Manchester Hardware to close in Easthampton

  • Manchester Hardware owner Carol Perman stands in a three-floor storage barn attached to the store, Feb. 25.  GAZETTE FILE PHOTO

  • Casey Williamson, who is the store manager of Manchester Hardware in Easthampton, rearranges merchandise, Tuesday, Sept. 8, 2020 in preparation for a retirement sale that begins on Thursday. Carol Perman, the store's owner, is retiring and plans to close the store. —STAFF PHOTO/JERREY ROBERTS

  • Carol Perman, left, who is the owner of Manchester Hardware in Easthampton, talks about her retirement beside her store manager, Casey Williamson, Tuesday, Sept. 8, 2020. She plans to close the store. A retirement sale begins on Thursday. —STAFF PHOTO/JERREY ROBERTS

  • Casey Williamson, right, who is the store manager of Manchester Hardware in Easthampton, talks about the store beside the store's owner, Carol Perman, Tuesday, Sept. 8, 2020. Perman is retiring and plans to close the store. A retirement sale begins on Thursday. —STAFF PHOTO/JERREY ROBERTS

  • Carol Perman, right, who is the owner of Manchester Hardware in Easthampton, talks about her retirement beside her store manager, Casey Williamson, Tuesday, Sept. 8, 2020. She plans to close the store. A retirement sale begins on Thursday. —STAFF PHOTO/JERREY ROBERTS

  • Casey Williamson, store manager at Manchester Hardware in Easthampton, rearranges merchandise Tuesday in preparation for a retirement sale that begins on Thursday. Carol Perman, the store’s owner, is retiring and plans to close the store. STAFF PHOTO/JERREY ROBERTS

  • Carol Perman, who is the owner of Manchester Hardware, stands with her husband, Gary Perman, on Union Street in Easthampton, Tuesday. STAFF PHOTO/JERREY ROBERTS

  • Carol Perman, who is the owner of Manchester Hardware, stands in a three-floor storage barn that is attached to the store, Tuesday, Feb. 25, 2020. She said such storage is unusual for a business this size.

Staff Writer
Published: 9/8/2020 10:25:55 AM

EASTHAMPTON — After well over a century in business, Manchester Hardware is closing for good.

“I had to just say, ‘It’s my time to go,’” owner Carol Perman said.

Perman, 67, shared the news in a letter online Monday, which was also sent out to select customers last week.

“I want you to be the first to know that after careful consideration, I have decided to retire and close Manchester’s,” reads part of the letter. “While I love the store and serving the community I have reached a fork in the road.”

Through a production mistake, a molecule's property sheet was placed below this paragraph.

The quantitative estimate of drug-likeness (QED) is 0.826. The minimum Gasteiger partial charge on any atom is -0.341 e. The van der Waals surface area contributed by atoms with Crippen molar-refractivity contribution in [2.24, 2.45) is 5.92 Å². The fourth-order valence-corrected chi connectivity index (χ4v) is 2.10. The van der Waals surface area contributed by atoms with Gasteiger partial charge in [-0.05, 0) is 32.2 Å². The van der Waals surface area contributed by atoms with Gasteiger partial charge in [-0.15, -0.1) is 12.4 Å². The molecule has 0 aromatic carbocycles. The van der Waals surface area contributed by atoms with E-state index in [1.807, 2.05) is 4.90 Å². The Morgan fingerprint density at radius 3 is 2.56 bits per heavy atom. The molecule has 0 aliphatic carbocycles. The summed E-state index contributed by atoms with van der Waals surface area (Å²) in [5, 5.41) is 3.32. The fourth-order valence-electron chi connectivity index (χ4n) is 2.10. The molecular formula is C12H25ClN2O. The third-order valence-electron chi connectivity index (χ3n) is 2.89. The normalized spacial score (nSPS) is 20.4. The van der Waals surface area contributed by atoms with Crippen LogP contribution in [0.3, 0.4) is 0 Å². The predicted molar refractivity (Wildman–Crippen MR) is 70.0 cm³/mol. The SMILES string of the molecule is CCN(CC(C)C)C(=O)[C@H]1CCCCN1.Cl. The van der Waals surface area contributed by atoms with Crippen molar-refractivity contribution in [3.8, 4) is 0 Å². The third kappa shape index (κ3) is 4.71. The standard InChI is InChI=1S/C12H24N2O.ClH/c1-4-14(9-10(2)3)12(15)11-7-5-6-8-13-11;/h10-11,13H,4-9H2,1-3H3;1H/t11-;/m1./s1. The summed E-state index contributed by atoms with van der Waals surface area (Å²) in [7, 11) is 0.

The letter also announces a retirement sale, promising that it will be the “largest sale in the history of the store … and the last!”

The sale begins Thursday and will last until the inventory has been sold off. Everything in the store will be 20 percent or more off to begin with.

The store closed on Labor Day and will reopen for the sale.

The business that would ultimately become Manchester Hardware was started by G.L. Manchester in 1895 and sold pipe fittings. It soon became a hardware store and was first incorporated in 1911. It was first located on Liberty Street, before moving to Union Street where it has been ever since.

George Stawarz, Perman’s father, bought the business in 1960 and Perman began operating it in 1990.

Earlier this year, Perman said she was looking to sell one of the two buildings that make up Manchester’s retail space in a move to consolidate and make the business easier to sell.

Perman said her efforts to sell the hardware store have not been successful, and she described closing down as “my last choice.”

She also said that the COVID-19 pandemic had an impact on the business.

“It really took the wind out of our sails,” said Casey Williamson, the store’s manager.

Williamson said that near the beginning of the pandemic, the store lost 75 to 80 percent of its sales staff, because the workers didn’t feel comfortable going to work anymore.

For a time during the pandemic only five people were working at the store, including Perman, although they subsequently added four other workers.

Perman said she’s still open to selling the business as a hardware store.

“I’m open to anything,” said Perman, who owns both buildings that house Manchester Hardware.

She also acknowledged feeling emotional about the sale.

“It’s more than just selling hardware,” said Perman. “It’s solving problems for people.”

Williamson expressed gratitude at having the opportunity to work at the store, which has been her employer for 5½ years.

“I still hold hope for the angel investor,” she said.

Both Williamson and Perman also praised the store’s employees.

“The bulk of our staff, they stick around,” said Williamson.

As for what Perman will be doing with her retirement, Perman said she’s building a retirement home in Westhampton, is taking a class on designing with native plants, and is planning on doing some volunteering.

Mayor Nicole LaChapelle described Manchester’s as part of the “soul” of the city’s downtown.

“Losing a business like Manchester Hardware is not just an empty building,” said LaChapelle. “It’s fewer jobs and fewer connections that people can have to their city.”

City Councilor Thomas Peake also expressed sadness at the store’s closing.

“It was so nice to have a hardware store close to where I live,” said Peake. “They always have treated me really well.”

He also said that he hopes someone finds a way to buy the business.

“I just personally like having a local hardware store,” he said.

Perman said that anyone interested in buying the business can call the store.

Bera Dunau can be reached at bdunau@gazettenet.com.




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